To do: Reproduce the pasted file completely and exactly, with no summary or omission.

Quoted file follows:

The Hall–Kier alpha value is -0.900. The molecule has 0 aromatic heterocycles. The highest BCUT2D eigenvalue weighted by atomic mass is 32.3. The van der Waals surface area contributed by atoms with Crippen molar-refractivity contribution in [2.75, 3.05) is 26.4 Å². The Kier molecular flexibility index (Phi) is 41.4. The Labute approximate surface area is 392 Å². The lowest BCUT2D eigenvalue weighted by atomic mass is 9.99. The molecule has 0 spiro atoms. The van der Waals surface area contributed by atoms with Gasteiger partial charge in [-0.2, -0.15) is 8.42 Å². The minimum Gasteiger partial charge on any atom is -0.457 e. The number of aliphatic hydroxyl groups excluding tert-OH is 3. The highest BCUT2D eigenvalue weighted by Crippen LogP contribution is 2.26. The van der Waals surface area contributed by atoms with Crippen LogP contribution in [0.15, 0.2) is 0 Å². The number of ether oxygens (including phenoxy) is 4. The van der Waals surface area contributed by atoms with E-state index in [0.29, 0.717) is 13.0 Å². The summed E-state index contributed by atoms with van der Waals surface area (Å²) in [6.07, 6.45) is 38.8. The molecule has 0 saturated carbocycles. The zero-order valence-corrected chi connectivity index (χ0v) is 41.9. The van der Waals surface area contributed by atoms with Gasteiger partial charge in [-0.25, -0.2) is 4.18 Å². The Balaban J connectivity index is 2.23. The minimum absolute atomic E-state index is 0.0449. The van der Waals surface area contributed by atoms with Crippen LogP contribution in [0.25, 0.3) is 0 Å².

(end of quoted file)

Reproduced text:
The Hall–Kier alpha value is -0.900. The molecule has 0 aromatic heterocycles. The highest BCUT2D eigenvalue weighted by atomic mass is 32.3. The van der Waals surface area contributed by atoms with Crippen molar-refractivity contribution in [2.75, 3.05) is 26.4 Å². The Kier molecular flexibility index (Phi) is 41.4. The Labute approximate surface area is 392 Å². The lowest BCUT2D eigenvalue weighted by atomic mass is 9.99. The molecule has 0 spiro atoms. The van der Waals surface area contributed by atoms with Gasteiger partial charge in [-0.2, -0.15) is 8.42 Å². The minimum Gasteiger partial charge on any atom is -0.457 e. The number of aliphatic hydroxyl groups excluding tert-OH is 3. The highest BCUT2D eigenvalue weighted by Crippen LogP contribution is 2.26. The van der Waals surface area contributed by atoms with Crippen LogP contribution in [0.15, 0.2) is 0 Å². The number of ether oxygens (including phenoxy) is 4. The van der Waals surface area contributed by atoms with E-state index in [0.29, 0.717) is 13.0 Å². The summed E-state index contributed by atoms with van der Waals surface area (Å²) in [6.07, 6.45) is 38.8. The molecule has 0 saturated carbocycles. The zero-order valence-corrected chi connectivity index (χ0v) is 41.9. The van der Waals surface area contributed by atoms with Gasteiger partial charge in [-0.25, -0.2) is 4.18 Å². The Balaban J connectivity index is 2.23. The minimum absolute atomic E-state index is 0.0449. The van der Waals surface area contributed by atoms with Crippen LogP contribution in [0.25, 0.3) is 0 Å².